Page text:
Of late, the opioid epidemic has taken away any allure from heroin addiction. There is nothing elegant about an overdosed woman in the backseat of a car with an unattended baby nearby. And, though fashion magazines might still feature people with anorexia on their covers, thankfully, the likes of Kim Kardashian and Beyoncé are making “bootylicious” popular (though, in turn, the obsession with large buttocks and breasts may induce another mental condition, body dysmorphic disorder). So, for now, it seems as if we are no longer in the business of glamorizing disease.
Again, not so fast. It seems to me that gender dysphoria may be the new chic. The disorder is obviously real, and it has existed in every epoch—and in all cultures. As such, patients need treatment, and gender transitioning must never be ruled out as an option (though, given the possibility of remission, this option should wait until adulthood). But, there does seem to be a recent explosion of cases. And, even more puzzling, there appear to be many cases in which, out of the blue (i.e., with no earlier signs whatsoever), a young person feels the urge not to conform to his or her birth gender.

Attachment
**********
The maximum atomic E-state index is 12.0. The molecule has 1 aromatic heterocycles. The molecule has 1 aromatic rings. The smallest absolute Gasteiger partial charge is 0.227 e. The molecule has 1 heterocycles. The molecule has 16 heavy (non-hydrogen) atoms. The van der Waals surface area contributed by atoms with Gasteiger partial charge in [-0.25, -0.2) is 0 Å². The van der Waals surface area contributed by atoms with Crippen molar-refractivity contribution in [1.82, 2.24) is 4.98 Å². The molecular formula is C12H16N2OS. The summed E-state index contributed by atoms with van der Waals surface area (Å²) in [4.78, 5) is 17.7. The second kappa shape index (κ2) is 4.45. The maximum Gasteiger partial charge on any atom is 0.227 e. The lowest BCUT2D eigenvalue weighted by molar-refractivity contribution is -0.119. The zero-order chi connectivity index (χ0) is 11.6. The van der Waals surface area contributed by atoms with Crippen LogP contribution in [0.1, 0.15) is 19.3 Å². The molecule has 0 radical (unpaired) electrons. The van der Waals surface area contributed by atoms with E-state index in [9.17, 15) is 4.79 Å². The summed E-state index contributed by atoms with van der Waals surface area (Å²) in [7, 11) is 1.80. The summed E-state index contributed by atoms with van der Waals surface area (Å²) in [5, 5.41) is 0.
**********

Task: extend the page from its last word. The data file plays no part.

Dr. Lisa Littman calls this condition “rapid onset gender dysphoria.” Littman has taken some heat as a result of her findings because this diagnosis would imply that—at least for these cases—a dynamic of social contagion is at play. To many transgender activists, this is anathema, because, according to them, gender dysphoria cannot just come from the social influence of others. For them, gender dysphoria is a disorder with brain correlates, and young people who wish to transition are doing so because that compulsion comes from the inner workings of their body, not just social influence.